There is no denying that horror films normally follow a specific formula and have their own set of rules, production wise. Humans react to the unpredictable—or react to what they expect—and in horror you then have to mix those thoughts up. Whether it be with the use of shadows and lighting, camera angles or quick edits, to make a good horror film, you always have to keep the audience on their toes. Cinematographer Jimmy Matolsz knows these tricks very well, having been in the business for over 20 years and worked on everything from Nike commercials to Starship Troopers. His latest feature, Devilworks’ horror- thriller F.E.A.R., follows a family fighting to save their children against a band of marauders, hellbent on revenge after a terrifying pathogen was released. To celebrate the recent release, we conducted the below Q&A with Matlosz and had him discuss everything F.E.A.R..
Wicked Horror: The opening shot of the film is an aerial shot of the snowy mountainside. What did you use to shoot this?
Jimmy Matlosz: Curious that that is your first question, that was second unit, lol, as often with any feature. And yes, even our low budget film had a second unit for drone work, I believe it was a DJI Phantom, so all that said, operated by Danny Welden and Jason Welden. I set the parameters for exposure, that’s about it, it was directed by Jason and Geoff.
Wicked Horror: What scene in F.E.A.R. was the most difficult to shoot? Why?
Jimmy Matlosz: There were two, our first scene and one of our last scenes in the house. The first was the first shot on the first day, where it’s snowing at the barn with Marci and Jason, with a crew who had never worked together, in the snow and not just snow, but a blizzard. 18” had accumulated overnight, we hadn’t really prepared for this per say, except that it was snowing when we arrived the night before. I’m not sure of the crew, but I had plenty of experience working in the snow and I actually like it, things just move slightly slower and you need to be more methodical, luckily there is also often more patience from the top down, it just looks and feel difficult. But as for the shot, I had always planned a compound dolly jib, remote head shot to establish this scene, it really lent itself to that and I stuck to my plan, giving the crew plenty of time to do what they had to do. We did have to light the interior of the barn as well, which wasn’t planned, add some production design elements to mask lights and establish a look.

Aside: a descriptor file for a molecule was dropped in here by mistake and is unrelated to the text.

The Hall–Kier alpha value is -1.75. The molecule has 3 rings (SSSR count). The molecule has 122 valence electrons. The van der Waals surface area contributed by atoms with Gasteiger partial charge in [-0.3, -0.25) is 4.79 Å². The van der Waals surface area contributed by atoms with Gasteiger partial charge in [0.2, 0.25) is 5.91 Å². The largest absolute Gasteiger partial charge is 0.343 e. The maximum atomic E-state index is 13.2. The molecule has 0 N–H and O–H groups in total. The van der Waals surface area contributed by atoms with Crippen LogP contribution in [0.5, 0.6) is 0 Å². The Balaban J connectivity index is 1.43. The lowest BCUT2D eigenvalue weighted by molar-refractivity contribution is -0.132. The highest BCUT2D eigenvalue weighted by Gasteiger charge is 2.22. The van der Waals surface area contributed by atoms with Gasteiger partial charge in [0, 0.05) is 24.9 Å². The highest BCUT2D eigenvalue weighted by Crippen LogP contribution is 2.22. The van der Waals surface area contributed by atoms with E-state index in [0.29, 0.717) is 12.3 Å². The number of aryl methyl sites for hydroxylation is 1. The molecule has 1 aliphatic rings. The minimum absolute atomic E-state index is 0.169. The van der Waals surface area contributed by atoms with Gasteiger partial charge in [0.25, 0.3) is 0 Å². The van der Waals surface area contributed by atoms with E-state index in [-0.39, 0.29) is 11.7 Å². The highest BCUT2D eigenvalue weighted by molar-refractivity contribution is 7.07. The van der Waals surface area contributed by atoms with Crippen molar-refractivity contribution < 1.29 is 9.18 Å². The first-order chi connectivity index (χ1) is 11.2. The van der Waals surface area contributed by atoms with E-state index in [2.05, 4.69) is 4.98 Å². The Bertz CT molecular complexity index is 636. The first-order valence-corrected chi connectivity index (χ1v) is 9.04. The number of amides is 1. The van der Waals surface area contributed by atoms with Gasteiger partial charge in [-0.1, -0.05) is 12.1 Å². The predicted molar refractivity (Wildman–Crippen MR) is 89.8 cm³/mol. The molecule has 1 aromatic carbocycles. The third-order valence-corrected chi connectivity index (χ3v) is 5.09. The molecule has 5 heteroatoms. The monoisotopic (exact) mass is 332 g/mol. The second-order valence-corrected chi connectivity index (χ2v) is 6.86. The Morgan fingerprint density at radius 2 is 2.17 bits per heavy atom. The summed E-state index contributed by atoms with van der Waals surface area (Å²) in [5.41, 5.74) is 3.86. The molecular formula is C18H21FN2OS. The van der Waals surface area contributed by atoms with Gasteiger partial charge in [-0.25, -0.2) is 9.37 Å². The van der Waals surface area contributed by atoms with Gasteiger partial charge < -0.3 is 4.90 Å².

The major perk was the scene was originally set to be in different parts of the barn, which would have stressed out the crew, but because of the snow, we contained it into a smaller footprint. Additionally, the scene was very heavy for the actors, I think the snow and the fact that they were freezing helped with the intensity. There is a great BTS video of Marci jumping up and down in between takes to stay warm, additionally when Marci and Jason returned to the barn after a rehearsal they were covered in snow. The other shot was at the end of the film where Marci and Cece, who plays her daughter, are having battle of sorts, this was rehearsed with the remote head operated by Laura Jansen with a ready rig, following the tense action around the room, while I operated the pan and tilt remotely. Our hope was to nail this as a full 360 around the room and if it didn’t work for whatever reason, we could always cut and reframe because I had lit the whole scene for a 360. This shot was at the end of a long day, BTW.
Anyway, while lighting, Laura was rehearsing with Geoff, Jason, Marci and Cece for blocking. It felt like the 11th hour to nail the shot and everyone brought their ‘A’ game when it was time to roll camera. Laura had to chase Marci with the rig and emulate a POV look, while avoiding lights, set pieces and debris. It was pretty epic, I recall when Geoff called cut, there was that moment of, ‘that was so cool’ then that pause of, “I think we just nailed it… let’s move on!’
Wicked Horror: Was there specific camera techniques that you found yourself using repeatedly in the film?
Jimmy Matlosz: I was so lucky in that Blair, our producer, had bought an Alexa Mini, Zeiss primes and more importantly the Arri Maxima remote head for some previous projects he had produced. The remote head was like a Christmas gift every day and was used on 98% of the movie, in a wide variety of situations. Many times mounted on a simple jib arm with a doorway dolly and tripod, I’m not kidding, that afforded me compound camera moves and instant coverage swinging the arm, left or right, high or low, close or wide for coverage and additional shots. Additionally, the head was mounted on high hats, standards, car mounts and the Ready Rig which as stated previously was operated by Laura Jansen my first AC. I would arguably say it saved us hours on production and increased production value ten fold. It really is the best way to run a show anymore, especially one with a tight budget. The added perk of me being able to operate the camera remotely and work off of the same monitor as Directors Geoff and Jason, meant that our lines of communication were constant and collaborative.
Wicked Horror: F.E.A.R. falls into the horror/thriller genre. In the horror genre, viewers react to unpredictability, whether that be with the story or the way the project is shot. Did you feel any pressure to mix things up, camera wise, because it fell in this category?
Jimmy Matlosz: For me it’s the dialogue, the blocking and more importantly what I feed off of what the actors are doing, where I get my cues. Geoff is really a master at blocking and our actors were top notch professionals, who understand screen space intrinsically, which meant they knew their space and how to use it. I would collaborate with them to create the tension with camera moves, simple things like, stop there for 1 second longer or throw a look that way, even things like dart out of frame and the camera will let you leave. I guess it could be defined as slight of hand, but maybe more so, as cinematic language.